Hello there, my loyal followers!

In this blog post I’ll walk you through my experiences with Google’s Smart Shopping campaigns and why I’ve recently become a fan of them.

To start, according to Google, smart shopping campaigns will, “Simplify your campaign management, maximize your conversion value, and expand your reach…” This campaign subtype combines standard shopping and display remarketing campaigns, and uses automated bidding and ad placement to promote your products and business across networks.”

There’s a lot of jargon in there but it sounds wonderful, doesn’t it? I mean, who doesn’t want maximized conversion values, expanded reach, and simplified management, right? Sign me up! But wait, you can’t add negative keywords or control your ad placements? That lack of control is concerning!

The Scenario

I work with a brand that came to us using only the smart shopping campaign for all of their shopping traffic because it was quick and easy to set-up. Honestly, performance was pretty solid at the time but they were only spending a few thousand dollars a month on these smart shopping campaigns. I was concerned about what might happen when we ask this single smart shopping campaign to spend tens of thousands of dollars. Would it be able to scale efficiently or would we see significant diminishing returns? That said, I recommended that we move away from smart shopping, opting to build non-brand and brand campaigns based on product categories, allowing us to push budget to those campaigns with the highest ROAS and profit margins.

The Test

After the restructure, we set our new campaigns to Target ROAS and just let them run while doing SQRs a couple of times a week. Performance was great as we were beating their YoY sales goals but I couldn’t stop thinking about that smart shopping campaign. It performed really well and we really only moved away from it because we wanted more control over our campaigns. Nonetheless, a few months later I recommended we test running smart shopping in conjunction with our standard shopping campaigns.

This test led to some very interesting results to unpack. I knew going into the test smart shopping would take top priority, meaning it would serve ads before any of our standard shopping campaigns. None of our standard shopping campaigns would serve ads until smart shopping had exhausted its daily budget.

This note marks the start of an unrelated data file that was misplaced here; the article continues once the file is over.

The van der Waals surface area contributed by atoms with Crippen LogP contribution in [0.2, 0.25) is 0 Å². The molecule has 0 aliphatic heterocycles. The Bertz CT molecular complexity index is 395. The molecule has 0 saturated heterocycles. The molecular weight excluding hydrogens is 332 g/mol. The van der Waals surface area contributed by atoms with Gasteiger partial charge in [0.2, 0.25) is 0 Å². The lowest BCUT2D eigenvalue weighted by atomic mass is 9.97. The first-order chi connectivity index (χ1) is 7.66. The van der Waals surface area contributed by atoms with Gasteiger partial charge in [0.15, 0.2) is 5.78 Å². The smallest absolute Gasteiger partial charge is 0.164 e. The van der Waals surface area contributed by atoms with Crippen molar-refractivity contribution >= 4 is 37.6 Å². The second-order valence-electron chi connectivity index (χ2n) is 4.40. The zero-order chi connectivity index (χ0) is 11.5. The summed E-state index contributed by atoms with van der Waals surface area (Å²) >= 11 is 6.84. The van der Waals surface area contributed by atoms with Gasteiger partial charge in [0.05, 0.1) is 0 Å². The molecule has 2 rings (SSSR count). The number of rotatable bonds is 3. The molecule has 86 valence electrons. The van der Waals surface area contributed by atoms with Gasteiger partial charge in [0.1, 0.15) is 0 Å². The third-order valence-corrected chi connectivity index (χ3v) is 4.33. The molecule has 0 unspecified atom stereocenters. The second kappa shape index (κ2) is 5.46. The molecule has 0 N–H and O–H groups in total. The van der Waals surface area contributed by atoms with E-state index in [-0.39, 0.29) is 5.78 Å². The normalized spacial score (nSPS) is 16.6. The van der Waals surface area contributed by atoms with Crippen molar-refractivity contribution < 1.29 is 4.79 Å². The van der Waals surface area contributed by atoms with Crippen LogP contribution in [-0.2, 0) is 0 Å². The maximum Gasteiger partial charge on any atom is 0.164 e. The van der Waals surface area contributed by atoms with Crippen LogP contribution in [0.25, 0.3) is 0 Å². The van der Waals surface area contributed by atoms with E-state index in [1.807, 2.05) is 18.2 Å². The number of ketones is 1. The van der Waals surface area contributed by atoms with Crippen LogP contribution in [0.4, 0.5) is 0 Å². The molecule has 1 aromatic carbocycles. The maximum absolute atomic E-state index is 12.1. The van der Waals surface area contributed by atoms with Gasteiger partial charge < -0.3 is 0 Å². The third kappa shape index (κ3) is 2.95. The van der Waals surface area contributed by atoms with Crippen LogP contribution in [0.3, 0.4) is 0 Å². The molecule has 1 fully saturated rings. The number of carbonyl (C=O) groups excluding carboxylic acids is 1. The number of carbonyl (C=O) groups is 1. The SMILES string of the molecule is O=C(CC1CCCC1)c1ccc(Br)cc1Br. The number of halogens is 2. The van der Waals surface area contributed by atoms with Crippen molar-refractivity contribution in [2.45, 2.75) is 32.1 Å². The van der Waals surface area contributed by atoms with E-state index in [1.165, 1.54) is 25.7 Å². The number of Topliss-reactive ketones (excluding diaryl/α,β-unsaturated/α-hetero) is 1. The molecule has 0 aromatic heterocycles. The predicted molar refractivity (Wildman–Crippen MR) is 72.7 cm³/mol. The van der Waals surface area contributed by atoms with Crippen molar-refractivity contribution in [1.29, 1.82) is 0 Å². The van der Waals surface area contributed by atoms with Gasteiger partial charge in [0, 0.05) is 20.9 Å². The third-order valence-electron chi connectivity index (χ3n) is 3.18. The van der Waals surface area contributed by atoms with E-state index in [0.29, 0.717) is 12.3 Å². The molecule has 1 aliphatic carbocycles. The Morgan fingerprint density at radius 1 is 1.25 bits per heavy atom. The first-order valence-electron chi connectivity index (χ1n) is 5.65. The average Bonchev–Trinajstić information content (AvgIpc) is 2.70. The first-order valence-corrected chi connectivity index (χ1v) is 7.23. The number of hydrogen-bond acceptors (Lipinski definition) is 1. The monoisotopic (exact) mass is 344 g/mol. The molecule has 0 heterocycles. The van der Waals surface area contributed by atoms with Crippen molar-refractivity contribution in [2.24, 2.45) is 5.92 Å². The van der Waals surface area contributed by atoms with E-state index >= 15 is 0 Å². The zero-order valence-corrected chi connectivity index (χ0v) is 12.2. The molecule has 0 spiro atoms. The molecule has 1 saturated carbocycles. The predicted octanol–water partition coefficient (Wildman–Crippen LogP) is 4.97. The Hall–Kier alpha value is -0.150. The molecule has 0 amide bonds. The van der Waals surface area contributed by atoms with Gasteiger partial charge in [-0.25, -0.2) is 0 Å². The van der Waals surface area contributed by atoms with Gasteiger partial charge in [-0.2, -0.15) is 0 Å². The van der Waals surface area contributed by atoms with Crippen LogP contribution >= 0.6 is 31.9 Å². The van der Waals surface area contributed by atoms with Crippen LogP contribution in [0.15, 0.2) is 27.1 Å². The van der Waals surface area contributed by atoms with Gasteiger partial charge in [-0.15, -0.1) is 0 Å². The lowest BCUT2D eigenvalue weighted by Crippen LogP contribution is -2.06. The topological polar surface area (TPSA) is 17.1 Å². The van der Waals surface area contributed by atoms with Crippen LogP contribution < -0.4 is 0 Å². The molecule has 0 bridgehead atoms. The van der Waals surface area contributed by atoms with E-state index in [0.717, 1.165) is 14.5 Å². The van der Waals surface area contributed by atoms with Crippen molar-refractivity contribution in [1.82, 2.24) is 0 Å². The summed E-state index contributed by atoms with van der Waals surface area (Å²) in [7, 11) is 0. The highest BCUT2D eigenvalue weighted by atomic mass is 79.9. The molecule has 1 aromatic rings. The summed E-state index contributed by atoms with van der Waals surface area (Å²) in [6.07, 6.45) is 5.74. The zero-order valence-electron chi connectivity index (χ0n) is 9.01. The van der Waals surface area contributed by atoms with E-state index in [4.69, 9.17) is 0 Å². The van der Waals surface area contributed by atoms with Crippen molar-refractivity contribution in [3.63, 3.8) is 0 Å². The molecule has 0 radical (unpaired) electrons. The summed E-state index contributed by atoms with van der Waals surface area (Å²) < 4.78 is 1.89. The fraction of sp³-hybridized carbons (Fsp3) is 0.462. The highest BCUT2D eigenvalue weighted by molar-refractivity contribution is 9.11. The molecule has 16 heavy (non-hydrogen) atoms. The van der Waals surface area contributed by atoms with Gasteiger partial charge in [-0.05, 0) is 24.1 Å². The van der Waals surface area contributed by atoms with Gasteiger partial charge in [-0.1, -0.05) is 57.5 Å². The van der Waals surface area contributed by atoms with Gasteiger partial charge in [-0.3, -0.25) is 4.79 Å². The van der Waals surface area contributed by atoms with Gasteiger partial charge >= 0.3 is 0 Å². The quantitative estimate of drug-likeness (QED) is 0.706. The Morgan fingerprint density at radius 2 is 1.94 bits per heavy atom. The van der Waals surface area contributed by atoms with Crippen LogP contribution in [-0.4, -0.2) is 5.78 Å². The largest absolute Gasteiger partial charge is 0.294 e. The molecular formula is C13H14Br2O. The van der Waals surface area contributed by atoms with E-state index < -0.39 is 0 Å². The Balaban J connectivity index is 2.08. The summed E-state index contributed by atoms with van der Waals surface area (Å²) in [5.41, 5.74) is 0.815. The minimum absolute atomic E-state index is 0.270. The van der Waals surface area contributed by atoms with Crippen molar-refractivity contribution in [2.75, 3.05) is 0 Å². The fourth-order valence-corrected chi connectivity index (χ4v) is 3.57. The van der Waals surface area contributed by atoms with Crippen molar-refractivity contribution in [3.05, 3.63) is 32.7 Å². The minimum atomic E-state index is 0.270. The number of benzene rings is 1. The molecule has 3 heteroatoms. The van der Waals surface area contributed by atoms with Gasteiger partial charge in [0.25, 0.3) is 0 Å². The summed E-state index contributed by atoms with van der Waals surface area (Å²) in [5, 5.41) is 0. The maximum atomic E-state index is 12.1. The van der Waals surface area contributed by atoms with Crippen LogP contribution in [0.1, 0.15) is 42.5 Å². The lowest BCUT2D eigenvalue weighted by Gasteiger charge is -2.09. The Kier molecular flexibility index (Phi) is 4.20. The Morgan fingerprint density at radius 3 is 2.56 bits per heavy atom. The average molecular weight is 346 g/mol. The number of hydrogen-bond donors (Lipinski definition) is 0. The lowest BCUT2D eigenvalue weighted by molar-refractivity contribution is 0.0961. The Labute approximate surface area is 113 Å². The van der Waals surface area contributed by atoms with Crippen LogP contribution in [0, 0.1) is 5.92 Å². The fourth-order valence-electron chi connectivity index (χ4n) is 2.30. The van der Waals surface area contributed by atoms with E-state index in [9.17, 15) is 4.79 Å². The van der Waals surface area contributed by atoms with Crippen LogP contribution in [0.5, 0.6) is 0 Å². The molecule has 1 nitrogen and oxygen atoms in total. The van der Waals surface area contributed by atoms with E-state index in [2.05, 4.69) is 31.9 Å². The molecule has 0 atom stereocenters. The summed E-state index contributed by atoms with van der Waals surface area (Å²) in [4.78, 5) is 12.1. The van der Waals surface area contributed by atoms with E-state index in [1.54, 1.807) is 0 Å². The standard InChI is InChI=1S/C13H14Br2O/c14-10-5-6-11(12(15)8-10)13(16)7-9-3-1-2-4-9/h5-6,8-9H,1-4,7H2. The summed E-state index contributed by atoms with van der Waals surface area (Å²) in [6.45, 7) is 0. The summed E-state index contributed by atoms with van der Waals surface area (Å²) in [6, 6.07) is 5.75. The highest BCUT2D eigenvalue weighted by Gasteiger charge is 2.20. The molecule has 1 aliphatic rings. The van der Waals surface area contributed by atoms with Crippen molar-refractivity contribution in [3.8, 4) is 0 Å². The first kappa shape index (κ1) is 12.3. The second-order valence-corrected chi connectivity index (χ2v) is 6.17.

The Results

Long story short, in running the two campaign types together we saw our overall shopping CPL decrease while our ROAS increased. A huge win! 

But at the same time our spend was drastically reduced. Smart shopping, while performing well, took its sweet time spending its daily budget to the point where our standard shopping campaigns only had a few hours each day to spend their budgets.

smart shopping test results

The results were too good to ignore but I needed to figure out how to get our spend back up to maximize reach and revenue. It was at that point I decided to take a leap of faith and transition all of our standard shopping campaigns to smart shopping, as a test.

If nothing else, I believe smart shopping is worth testing if for no other reason than the maximize conversion value bid strategy, which isn’t available in standard shopping campaigns. You also won’t have to run SQRs ever again which will save a lot of time! Really, the only thing smart shopping won’t do for you is managing your feed so you best be sure your feed is in tip-top shape to see your best performance. 

If you have feed errors, check out Chloe Pascoe’s post, “Preventing and Navigating Google Merchant Center Suspensions”. You can learn how to avoid common merchant center pitfalls and save future self from major headaches.

I only recently launched the new smart shopping structure so I don’t have any statistically significant results to share with y’all yet but I’ll be sure to make my next blog post a follow-up piece to this. Until next time!